Since 2014, we have been writing and producing FOAMcast, a podcast on a mission to bridge the cutting-edge content frequently favored in popular blogs and podcasts with essential emergency medicine core content that tends to get less attention in the world of free open access medical education (FOAM). We started small. At first, we were just a couple of EM residents armed with our smartphones, a couple of microphones, Skype accounts, some shared Google docs, and a handful of dusty textbooks. Now, we are… Wait, nothing has changed.
The format of our podcast is simple. In each episode of FOAMcast, we summarize a recent FOAM blog or podcast for a few minutes. We then spend the remainder of the show on related “bread-and-butter” topics covered by the major EM textbooks—which we fondly refer to as “Rosenalli” (a word we unabashedly made up as an amalgam of Rosen and Tintinalli, though we refer to other major texts as well).
In our first 40 episodes, we’ve covered the EMCrit podcast, SMART EM podcast, the EM Literature of Note blog, the Skeptics’ Guide to Emergency Medicine, The St. Emlyn’s podcast, and many more. Finally, we end our show with a boards-style multiple-choice question, which is donated to the show by the Rosh Review. In this recurring ACEP Now column, we’ll highlight some of the best material from our most recent episodes of FOAMcast (which can be downloaded for free on iTunes or at www.foamcast.org). We’ll also discuss what’s going on in the world of FOAM and occasionally interview each other on emergency medicine and medical education topics. Let’s start with that for this inaugural entry.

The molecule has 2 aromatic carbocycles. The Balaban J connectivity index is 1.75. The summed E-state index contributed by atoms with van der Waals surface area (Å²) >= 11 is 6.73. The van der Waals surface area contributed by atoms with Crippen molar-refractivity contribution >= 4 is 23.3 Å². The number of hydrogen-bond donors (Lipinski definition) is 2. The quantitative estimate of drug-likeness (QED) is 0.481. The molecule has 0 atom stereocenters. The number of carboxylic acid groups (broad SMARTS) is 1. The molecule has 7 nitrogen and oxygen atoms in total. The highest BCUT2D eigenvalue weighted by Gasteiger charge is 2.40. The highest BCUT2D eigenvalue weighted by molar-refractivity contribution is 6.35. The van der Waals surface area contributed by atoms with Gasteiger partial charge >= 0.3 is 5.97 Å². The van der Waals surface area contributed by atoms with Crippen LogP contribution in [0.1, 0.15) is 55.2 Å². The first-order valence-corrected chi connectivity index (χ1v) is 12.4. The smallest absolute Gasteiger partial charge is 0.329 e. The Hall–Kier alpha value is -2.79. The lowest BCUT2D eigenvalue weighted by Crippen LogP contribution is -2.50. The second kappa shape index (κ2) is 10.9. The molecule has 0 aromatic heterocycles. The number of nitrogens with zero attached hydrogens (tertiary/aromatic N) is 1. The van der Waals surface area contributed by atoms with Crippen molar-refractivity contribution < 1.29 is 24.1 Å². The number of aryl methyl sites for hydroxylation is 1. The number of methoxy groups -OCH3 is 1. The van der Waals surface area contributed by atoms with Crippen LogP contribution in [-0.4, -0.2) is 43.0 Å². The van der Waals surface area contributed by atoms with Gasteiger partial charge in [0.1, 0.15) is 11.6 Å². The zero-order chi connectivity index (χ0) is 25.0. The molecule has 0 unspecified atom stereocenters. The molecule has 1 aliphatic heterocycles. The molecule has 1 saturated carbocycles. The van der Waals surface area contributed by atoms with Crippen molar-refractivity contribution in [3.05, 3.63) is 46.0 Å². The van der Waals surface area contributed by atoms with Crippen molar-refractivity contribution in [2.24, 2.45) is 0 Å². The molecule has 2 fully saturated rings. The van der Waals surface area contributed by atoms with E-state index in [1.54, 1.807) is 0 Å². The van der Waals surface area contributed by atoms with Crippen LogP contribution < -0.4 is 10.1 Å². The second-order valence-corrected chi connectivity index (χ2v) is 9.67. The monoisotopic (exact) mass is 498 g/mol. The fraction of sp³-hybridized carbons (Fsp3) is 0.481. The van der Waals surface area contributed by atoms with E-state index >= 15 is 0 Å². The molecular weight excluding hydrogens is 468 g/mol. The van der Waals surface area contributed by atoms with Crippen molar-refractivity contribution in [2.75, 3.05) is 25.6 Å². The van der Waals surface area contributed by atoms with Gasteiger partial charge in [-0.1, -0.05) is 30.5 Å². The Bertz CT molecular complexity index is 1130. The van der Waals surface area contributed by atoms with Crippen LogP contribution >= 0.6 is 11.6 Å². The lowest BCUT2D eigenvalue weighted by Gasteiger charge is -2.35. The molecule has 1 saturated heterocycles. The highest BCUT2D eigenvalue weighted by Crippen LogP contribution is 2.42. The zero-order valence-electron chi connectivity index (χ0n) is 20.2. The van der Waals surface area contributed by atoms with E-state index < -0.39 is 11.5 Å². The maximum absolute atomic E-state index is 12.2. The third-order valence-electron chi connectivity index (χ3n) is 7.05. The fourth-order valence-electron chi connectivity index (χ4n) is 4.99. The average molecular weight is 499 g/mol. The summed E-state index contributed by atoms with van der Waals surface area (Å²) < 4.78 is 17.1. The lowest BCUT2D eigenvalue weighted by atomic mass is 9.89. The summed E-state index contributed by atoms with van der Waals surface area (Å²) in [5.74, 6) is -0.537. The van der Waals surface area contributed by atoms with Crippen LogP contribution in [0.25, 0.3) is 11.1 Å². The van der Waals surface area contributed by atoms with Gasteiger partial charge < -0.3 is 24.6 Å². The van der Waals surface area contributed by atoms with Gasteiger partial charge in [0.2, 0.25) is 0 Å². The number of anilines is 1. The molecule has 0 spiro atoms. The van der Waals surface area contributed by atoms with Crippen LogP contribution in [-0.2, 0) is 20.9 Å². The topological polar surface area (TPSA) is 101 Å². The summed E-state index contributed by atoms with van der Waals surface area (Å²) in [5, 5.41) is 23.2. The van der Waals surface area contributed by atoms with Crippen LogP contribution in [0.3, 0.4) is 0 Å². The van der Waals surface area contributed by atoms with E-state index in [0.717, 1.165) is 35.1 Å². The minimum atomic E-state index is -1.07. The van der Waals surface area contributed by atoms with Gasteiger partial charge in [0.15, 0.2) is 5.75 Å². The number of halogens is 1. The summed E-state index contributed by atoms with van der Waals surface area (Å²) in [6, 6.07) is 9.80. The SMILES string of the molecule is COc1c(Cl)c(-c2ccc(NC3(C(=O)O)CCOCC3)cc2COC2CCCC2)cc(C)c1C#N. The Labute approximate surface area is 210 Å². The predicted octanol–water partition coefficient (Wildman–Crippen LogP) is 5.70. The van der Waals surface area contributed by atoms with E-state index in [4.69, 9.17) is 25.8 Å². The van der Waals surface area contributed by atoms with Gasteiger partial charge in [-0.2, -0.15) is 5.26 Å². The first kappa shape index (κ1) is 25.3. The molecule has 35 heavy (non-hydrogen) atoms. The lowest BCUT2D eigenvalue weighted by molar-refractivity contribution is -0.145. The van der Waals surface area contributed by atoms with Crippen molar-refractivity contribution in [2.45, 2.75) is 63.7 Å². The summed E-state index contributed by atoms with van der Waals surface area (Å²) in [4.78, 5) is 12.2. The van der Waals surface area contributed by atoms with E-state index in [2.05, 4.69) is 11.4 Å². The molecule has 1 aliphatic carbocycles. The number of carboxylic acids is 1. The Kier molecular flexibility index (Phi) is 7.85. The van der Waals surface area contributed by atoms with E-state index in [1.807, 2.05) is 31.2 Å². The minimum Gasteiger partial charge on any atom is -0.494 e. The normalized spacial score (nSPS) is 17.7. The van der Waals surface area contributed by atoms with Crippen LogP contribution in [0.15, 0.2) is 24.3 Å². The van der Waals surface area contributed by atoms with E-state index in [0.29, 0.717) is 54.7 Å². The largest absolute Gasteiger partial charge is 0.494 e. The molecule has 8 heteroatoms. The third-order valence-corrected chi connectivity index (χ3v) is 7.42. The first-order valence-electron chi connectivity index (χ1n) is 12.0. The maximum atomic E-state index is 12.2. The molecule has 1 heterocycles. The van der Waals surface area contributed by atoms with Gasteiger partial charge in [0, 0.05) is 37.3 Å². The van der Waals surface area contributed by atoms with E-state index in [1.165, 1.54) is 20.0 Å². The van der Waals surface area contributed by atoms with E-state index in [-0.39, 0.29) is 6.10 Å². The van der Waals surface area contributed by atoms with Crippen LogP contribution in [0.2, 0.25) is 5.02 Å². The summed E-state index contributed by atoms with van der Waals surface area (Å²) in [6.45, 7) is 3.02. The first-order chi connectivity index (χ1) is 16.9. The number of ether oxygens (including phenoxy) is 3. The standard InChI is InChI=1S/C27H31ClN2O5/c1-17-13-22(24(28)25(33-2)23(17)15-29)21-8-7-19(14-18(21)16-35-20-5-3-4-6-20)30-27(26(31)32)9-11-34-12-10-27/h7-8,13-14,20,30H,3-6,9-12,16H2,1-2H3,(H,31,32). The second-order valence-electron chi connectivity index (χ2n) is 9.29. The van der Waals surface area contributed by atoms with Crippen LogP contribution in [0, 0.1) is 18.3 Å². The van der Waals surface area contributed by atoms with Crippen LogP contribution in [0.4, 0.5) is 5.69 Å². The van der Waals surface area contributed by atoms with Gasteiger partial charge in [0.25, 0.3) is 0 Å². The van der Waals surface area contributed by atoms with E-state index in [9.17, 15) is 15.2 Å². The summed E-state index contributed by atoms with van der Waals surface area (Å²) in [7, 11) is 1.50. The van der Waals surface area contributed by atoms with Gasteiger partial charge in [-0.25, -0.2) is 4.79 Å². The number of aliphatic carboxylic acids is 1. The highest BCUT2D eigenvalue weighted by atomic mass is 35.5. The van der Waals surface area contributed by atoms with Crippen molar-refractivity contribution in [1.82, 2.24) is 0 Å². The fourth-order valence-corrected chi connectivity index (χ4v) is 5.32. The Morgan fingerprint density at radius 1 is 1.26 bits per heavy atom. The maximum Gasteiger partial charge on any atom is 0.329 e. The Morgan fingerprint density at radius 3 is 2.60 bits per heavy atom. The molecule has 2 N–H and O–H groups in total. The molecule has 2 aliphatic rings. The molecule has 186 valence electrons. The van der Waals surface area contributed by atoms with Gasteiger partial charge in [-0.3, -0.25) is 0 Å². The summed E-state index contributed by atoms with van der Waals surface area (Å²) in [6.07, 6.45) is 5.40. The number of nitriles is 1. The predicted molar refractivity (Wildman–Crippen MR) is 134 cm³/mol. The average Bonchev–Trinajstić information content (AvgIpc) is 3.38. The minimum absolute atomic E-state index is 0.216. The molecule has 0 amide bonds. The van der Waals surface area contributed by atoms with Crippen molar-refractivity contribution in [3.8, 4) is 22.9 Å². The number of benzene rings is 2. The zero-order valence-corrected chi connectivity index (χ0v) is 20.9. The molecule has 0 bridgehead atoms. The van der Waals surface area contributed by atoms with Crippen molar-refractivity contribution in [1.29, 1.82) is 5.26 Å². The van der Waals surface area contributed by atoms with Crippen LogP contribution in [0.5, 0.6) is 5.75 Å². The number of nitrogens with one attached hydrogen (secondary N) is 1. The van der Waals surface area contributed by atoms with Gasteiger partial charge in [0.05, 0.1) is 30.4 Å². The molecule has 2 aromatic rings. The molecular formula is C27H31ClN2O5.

JF: From an educational perspective, what has been the most surprising part of making FOAMcast?
LW: Definitely that the stereotypes about the different formats of medical education just don’t hold up. I think there’s this misconception that textbooks are old, out-of-touch fossils that are hard to use and are basically dying a slow death. On the other end, I think some people still think of blogs and podcasts as thrown-together shoddy resources that can’t be trusted. And I’d say that neither of those misconceptions is remotely true. Let’s look at textbooks. If you ask people how far behind textbooks are, you’ll get a range of answers. Five to 10 years? But in reality, the textbooks are surprisingly inconsistent. Some things in Rosenalli sound like they came right out of a podcast. Very progressive and current. Other times, you’re wondering, “OK, how long until they update this thing?”